I've never lived in Rock Ridge, but I consider it an extension of what I define as "home."
It's where my daddy grew up — the setting for his stories of sitting up all night at the tobacco curing barn, playing ball for Rock Ridge School, hunting with his brothers and friends. It's home to Marsh Swamp Church where my family has worshipped for decades. It's where so many of my dear friends live, work and go to school. So yes, it's like home.
When yesterday's storm warnings indicated a tornado near Rock Ridge. I panicked. So did Anna, who asked me to leave work and hurry home. I did just that, and the two of us monitored the weather warnings.
I grew particularly alarmed when I heard the storm was taking a path towards Rock Ridge School Road and Sadie Road. I'm one of the lucky ones who knows exactly where Sadie Road is. Sadie Road is most definitely home; it's where my grandparents lived. It's what we cousins have referred to as "the garden" since our childhood. Although no one has lived on that 4-acre plot of heaven on Earth since the early 1970s, it wasn't until three years ago that my father sold it.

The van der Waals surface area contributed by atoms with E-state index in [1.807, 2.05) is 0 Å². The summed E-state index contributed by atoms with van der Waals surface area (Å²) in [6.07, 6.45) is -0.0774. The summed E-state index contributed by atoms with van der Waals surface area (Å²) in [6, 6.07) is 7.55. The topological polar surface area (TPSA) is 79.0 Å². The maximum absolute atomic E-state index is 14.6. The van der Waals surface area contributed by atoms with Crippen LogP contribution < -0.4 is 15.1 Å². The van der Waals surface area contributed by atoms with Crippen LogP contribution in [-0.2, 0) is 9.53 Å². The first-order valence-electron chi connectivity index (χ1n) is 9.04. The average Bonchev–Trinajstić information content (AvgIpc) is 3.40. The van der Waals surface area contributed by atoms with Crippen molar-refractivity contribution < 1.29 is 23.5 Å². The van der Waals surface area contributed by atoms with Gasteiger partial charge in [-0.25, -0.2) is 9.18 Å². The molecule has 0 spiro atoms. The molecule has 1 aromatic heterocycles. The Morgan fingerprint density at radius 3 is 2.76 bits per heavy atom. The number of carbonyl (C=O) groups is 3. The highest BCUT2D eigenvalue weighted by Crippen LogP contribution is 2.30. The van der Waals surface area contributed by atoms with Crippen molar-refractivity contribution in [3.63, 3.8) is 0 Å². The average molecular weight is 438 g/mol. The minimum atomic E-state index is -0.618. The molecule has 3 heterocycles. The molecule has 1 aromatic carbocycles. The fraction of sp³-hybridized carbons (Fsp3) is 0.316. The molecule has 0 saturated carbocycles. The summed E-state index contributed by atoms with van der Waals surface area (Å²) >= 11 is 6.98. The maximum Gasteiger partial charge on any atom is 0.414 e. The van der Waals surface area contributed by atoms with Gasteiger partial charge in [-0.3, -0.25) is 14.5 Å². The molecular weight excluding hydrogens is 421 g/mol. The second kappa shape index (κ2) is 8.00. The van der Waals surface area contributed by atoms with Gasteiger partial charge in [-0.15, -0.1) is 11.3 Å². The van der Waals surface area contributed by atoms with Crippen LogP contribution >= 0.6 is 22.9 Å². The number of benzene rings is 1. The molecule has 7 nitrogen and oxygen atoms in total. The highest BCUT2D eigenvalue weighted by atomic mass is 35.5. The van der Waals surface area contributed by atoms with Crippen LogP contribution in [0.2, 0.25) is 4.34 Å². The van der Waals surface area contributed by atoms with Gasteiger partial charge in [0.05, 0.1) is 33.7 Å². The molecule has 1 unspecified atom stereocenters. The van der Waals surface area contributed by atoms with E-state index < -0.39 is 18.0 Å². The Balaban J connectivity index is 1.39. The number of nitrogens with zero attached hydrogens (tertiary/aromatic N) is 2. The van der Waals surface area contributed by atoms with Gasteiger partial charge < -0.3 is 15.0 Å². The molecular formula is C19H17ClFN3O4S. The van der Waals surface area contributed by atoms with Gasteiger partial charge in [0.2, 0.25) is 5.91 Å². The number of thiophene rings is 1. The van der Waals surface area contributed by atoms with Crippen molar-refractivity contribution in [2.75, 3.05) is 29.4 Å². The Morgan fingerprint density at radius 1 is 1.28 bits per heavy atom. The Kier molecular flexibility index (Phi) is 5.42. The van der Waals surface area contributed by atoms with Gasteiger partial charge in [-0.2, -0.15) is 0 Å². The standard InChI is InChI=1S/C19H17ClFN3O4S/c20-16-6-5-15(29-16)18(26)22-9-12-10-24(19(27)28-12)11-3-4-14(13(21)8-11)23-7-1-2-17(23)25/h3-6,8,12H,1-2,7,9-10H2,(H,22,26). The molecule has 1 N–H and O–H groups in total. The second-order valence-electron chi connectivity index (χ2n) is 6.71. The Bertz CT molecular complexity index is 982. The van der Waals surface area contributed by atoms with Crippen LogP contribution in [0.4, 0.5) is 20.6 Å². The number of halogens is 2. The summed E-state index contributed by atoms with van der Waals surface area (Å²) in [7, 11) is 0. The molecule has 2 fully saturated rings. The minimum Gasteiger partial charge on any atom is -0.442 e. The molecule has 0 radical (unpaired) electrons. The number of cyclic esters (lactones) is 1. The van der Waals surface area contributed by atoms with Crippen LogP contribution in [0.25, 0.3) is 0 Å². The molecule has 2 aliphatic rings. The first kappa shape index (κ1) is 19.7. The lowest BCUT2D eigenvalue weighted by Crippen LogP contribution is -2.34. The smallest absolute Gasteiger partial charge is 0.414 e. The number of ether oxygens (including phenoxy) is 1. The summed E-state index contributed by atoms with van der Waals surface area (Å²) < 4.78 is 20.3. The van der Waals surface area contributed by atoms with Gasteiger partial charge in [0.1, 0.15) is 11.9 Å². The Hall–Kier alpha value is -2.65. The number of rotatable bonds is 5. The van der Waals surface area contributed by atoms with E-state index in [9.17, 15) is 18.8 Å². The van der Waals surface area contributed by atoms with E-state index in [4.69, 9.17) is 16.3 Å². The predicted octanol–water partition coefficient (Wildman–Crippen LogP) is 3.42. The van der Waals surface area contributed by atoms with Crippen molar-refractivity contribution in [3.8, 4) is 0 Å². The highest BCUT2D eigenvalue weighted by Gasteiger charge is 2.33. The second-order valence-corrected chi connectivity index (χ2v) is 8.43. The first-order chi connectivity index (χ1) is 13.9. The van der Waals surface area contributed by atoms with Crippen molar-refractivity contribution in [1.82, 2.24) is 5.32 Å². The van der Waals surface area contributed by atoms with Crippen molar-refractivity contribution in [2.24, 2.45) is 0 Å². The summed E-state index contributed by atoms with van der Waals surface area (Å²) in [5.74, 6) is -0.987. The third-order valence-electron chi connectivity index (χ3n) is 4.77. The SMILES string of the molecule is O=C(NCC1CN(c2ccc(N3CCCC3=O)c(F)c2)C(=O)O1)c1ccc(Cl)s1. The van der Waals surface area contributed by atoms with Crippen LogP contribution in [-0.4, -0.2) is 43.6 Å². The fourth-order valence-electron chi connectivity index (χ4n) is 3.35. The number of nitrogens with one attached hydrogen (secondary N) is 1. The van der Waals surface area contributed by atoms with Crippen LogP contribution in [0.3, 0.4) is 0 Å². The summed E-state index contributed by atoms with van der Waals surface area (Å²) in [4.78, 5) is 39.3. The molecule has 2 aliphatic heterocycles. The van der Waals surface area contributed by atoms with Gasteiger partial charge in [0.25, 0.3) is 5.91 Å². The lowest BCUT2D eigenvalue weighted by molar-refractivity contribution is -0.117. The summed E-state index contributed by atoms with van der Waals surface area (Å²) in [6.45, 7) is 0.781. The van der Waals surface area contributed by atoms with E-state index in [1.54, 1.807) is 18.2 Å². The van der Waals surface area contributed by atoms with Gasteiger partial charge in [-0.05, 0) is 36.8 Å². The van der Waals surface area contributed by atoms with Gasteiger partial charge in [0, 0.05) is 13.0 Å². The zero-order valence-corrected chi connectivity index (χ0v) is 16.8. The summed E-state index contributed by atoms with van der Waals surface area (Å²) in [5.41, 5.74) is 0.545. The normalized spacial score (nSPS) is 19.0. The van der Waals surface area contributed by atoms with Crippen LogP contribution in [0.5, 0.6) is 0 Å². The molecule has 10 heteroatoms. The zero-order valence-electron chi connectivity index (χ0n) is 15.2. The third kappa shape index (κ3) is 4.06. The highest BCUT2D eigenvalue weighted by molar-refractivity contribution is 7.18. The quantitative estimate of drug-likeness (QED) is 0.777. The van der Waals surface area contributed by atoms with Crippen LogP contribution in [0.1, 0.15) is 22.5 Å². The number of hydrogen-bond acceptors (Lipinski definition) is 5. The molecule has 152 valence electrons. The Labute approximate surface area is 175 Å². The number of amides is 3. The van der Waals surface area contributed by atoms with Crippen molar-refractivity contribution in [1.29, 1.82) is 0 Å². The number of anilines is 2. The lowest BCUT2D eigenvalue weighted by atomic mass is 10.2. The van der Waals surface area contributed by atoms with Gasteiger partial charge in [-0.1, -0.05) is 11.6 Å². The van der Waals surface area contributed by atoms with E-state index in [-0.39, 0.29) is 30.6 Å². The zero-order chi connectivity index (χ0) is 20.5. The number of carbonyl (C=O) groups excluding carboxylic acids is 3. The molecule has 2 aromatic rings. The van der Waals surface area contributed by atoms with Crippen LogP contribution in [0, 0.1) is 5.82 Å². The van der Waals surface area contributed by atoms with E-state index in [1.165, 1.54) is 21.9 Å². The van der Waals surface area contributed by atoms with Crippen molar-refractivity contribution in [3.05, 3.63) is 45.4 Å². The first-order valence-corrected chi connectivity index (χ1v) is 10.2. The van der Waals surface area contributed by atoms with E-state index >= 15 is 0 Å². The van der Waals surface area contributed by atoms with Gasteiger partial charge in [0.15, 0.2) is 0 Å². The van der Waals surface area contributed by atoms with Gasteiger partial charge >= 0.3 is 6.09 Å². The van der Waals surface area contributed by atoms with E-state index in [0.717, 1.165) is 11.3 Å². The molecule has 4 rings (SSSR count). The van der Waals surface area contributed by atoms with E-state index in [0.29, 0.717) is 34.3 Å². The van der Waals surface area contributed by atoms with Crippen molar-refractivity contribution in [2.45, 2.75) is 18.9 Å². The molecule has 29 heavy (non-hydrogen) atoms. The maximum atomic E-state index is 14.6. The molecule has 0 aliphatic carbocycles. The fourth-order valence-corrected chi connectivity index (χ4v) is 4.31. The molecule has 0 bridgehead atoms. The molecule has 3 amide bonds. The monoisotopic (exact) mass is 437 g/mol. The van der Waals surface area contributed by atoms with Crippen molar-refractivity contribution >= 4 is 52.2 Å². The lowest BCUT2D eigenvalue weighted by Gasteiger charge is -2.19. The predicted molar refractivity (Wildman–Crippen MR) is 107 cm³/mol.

And Rock Ridge School Road? Marsh Swamp Church is on that road, and I know so many people who live there. I was frightened for those families, for our recently remodeled church, for the school, for Herd of Turtles Pottery.
I prayed, I panicked, and I kept listening to weather reports.
As soon as the storm had passed the Rock Ridge area, I called my pastor, Ray Wells, to make sure he and the church were OK. He was following a fire truck headed towards Sadie Road. He was OK, the church was OK, but as it turns out, many families would be returning to damaged or destroyed homes that evening.
I was at work Tuesday night, monitoring the scanner with my co-workers and reminding them that the tornado struck just a mile from where they watched us bury my father in March. I anxiously made calls to see if my Rock Ridge friends were OK, looked at photos from the damaged homes and picked out familiar faces in the crowd gathered at the shelter.
The photo that upset me most shows the damaged homes where Sadie and Rock Ridge School roads meet. I got a sick feeling as my husband and I looked at the image on the newspaper's Web site later that night. I ran my finger along the line where Sadie Road leads to the garden. How many times have I traveled that road, walked that road, looked at the chickens that scratched and pecked in the dirt yard of a farmhouse that stood there years ago?
Devastation had hit too close to home. In fact, it had hit home.